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FireEye Disappoints Despite Narrowing Losses

By Steve Symington – Feb 3, 2017 at 7:00AM

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Shares of the cybersecurity company are down after it revealed an underwhelming quarter, more executive turnover, and light forward guidance.

FireEye Inc. (MNDT) announced mixed fourth-quarter 2016 results Thursday after the market closed, followed by lower-than-expected guidance and new management changes. But the cybersecurity specialist was quick to paint a positive picture as it builds the foundations in its journey to sustained profitability.

Before we get there, however, let's take a closer look at how FireEye ended 2016.

FireEye logo

IMAGE SOURCE: FIREEYE, INC.

FireEye results: The raw numbers

Metric

Q4 2016

Q4 2015

Year-Over-Year Growth

Revenue

$184.7 million

$184.8 million

0%

Non-GAAP net income (loss)

($4.8 million)

($56.5 million)

N/A

Non-GAAP earnings (loss) per share

($0.03)

($0.36)

N/A

DATA SOURCE: FIREEYE, INC.

What happened with FireEye this quarter?

  • Billings declined 14% year over year, to $221.8 million, just shy of expectations given lower-than-expected product sales.
    • Several large deals failed to close as expected in Q4, particularly during the last week of the quarter. The company believes the majority of those deals "were pushed into 2017 versus being lost."
  • By comparison, FireEye's guidance provided in November called for higher fourth-quarter revenue in the range of $187 million to $193 million, higher billings of $230 million to $250 million, but also a wider adjusted net loss per share of $0.16 to $0.18. 
  • Based on generally accepted accounting principles (GAAP), which includes items like stock-based compensation and acquisition expenses, FireEye incurred a net loss of $61.5 million, or $0.37 per share.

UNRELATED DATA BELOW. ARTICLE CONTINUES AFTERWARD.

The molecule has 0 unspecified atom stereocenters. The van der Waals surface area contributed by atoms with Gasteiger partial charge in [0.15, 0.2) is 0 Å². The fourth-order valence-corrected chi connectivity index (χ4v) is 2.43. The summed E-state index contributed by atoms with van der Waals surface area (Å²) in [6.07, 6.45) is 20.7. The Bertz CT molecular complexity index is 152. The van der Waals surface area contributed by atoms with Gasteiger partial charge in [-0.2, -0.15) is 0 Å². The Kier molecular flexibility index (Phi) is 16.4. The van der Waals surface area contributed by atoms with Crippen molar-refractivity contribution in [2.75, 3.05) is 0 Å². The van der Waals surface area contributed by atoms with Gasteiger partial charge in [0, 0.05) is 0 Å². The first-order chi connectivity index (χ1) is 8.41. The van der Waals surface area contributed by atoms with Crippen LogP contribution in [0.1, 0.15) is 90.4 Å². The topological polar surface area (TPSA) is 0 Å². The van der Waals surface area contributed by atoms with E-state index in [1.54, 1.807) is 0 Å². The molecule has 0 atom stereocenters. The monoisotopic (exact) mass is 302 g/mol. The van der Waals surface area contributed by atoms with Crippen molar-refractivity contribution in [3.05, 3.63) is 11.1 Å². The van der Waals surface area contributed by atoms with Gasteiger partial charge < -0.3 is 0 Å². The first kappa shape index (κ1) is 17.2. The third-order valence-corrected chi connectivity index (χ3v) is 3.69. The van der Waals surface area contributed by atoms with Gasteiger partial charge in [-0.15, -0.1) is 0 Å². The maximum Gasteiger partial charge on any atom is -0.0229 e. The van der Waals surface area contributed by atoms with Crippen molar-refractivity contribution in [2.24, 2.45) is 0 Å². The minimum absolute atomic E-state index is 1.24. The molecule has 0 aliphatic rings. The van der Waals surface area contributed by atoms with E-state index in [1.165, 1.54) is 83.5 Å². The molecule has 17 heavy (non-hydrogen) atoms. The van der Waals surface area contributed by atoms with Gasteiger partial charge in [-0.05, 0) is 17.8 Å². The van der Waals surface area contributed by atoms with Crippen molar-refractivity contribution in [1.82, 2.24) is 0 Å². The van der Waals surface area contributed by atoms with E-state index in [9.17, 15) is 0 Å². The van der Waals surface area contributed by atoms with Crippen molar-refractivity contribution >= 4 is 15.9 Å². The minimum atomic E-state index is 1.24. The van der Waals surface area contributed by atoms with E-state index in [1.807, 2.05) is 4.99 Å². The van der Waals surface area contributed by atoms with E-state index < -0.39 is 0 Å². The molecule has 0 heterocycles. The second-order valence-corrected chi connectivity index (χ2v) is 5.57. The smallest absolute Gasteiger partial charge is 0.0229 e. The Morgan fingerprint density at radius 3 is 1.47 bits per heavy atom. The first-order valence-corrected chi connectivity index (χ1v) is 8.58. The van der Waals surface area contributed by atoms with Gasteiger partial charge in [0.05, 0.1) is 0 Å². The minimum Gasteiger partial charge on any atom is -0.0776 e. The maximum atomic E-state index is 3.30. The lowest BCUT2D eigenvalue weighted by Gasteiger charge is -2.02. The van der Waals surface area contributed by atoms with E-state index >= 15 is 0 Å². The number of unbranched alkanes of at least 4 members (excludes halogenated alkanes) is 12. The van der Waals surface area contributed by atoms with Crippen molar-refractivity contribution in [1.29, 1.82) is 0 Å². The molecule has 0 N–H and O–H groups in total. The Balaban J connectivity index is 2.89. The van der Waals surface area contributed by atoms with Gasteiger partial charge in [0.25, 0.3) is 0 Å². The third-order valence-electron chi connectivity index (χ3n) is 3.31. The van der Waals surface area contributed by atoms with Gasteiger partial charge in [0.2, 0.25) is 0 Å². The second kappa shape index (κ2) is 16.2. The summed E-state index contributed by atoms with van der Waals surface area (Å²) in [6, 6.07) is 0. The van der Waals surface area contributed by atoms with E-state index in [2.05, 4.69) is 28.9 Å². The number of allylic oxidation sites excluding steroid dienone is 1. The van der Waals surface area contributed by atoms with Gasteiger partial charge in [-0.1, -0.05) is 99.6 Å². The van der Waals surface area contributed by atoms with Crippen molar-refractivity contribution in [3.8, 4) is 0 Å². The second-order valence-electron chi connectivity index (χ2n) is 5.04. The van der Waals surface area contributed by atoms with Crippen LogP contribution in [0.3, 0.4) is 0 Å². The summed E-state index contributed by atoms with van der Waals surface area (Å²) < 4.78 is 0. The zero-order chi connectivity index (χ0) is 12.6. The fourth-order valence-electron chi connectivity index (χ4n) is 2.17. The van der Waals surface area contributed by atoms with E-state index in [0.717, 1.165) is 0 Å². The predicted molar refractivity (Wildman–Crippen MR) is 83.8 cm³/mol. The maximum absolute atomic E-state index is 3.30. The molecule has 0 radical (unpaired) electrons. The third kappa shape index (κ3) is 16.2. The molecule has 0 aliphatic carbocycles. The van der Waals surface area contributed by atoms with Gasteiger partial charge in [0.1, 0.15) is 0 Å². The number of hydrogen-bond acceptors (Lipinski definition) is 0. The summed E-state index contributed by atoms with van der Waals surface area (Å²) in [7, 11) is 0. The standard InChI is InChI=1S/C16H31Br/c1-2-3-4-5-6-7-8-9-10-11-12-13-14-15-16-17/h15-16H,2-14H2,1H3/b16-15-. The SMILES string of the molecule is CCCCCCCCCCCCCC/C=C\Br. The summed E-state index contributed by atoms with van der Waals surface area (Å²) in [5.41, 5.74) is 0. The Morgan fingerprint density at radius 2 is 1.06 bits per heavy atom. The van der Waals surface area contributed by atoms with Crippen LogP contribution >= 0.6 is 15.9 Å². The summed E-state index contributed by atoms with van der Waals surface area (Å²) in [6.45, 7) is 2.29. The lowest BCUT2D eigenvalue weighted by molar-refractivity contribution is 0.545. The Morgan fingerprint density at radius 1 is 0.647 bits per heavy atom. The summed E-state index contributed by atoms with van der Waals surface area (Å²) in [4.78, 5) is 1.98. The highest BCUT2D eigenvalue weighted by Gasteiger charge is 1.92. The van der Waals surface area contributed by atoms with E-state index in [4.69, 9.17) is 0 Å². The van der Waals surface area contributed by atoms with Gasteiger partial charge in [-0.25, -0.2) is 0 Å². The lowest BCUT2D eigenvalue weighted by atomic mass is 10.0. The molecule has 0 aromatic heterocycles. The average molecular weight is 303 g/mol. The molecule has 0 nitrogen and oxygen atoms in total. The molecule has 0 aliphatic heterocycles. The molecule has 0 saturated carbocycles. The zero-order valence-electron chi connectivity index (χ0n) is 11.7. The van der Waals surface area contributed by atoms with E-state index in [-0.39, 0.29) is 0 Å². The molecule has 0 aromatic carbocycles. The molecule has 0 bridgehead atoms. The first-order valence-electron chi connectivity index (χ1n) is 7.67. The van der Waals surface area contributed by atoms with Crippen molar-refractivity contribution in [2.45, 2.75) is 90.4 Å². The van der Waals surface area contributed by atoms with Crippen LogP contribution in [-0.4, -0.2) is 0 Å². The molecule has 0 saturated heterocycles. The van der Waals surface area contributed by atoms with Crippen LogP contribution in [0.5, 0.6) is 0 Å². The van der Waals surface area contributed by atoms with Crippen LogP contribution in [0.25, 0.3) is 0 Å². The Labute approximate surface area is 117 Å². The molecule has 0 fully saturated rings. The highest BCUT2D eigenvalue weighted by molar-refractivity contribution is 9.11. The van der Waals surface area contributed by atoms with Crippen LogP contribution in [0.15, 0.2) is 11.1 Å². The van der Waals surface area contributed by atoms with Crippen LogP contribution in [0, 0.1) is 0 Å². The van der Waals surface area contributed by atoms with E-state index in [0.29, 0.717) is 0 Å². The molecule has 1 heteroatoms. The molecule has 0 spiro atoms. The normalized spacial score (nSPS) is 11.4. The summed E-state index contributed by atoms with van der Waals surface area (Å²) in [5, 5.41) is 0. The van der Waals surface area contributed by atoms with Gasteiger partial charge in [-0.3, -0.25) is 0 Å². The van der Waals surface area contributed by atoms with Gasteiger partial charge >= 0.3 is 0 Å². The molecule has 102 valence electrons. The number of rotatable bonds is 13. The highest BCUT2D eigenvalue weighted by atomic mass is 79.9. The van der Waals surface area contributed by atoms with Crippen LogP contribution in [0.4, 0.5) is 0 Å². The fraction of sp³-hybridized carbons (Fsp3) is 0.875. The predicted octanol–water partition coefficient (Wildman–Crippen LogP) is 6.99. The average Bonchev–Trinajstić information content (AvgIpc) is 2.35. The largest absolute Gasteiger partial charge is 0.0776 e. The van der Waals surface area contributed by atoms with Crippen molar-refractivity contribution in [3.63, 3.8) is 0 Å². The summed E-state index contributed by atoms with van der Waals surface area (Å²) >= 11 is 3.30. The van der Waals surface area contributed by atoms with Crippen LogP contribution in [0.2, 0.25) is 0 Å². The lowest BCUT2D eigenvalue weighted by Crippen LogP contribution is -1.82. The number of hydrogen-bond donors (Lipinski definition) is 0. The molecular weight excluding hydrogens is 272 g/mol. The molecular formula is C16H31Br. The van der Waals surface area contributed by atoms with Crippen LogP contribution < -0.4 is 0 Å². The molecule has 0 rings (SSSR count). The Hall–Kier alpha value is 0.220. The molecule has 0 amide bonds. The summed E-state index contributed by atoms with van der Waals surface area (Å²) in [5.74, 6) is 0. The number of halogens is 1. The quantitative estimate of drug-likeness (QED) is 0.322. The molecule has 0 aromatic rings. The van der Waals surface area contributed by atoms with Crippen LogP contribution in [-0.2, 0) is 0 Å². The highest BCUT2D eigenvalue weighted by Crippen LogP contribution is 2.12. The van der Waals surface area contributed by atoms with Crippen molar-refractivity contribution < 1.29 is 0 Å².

• Product revenue declined 50% year over year, to $33.6 million.
  • Subscription and services revenue grew 28% year over year, to $151.1 million.
  • Deferred revenue grew 24% year over year, to $654 million.
  • Added 330 net new customers during the quarter.
  • Closed 34 deals greater than $1 million, including one of the largest FireEye as a Service deals in company history.
  • Enjoyed a strong initial customer response after formally launching Cloud MVX and Smart Grid in November, with 22 customers purchasing at least one of the new solutions during the quarter. 
  • Announced Helix, a new platform that combines FireEye's technology and expertise with third-party alerts from the rest of customers' security infrastructures.
    • Over 250 customers and prospects have signed up for FireEye's early adoptive program for Helix so far.
  • Adjusted gross margin was 74%, down slightly from 75% in last year's fourth quarter.
  • Adjusted operating margin was negative 1%, narrowed from negative 28% in the same year-ago period.
  • Generated cash flow from operations of $7 million.
  • Ended the quarter with $935 million in cash and short-term investments.
  • As for new management appointments and executive turnover: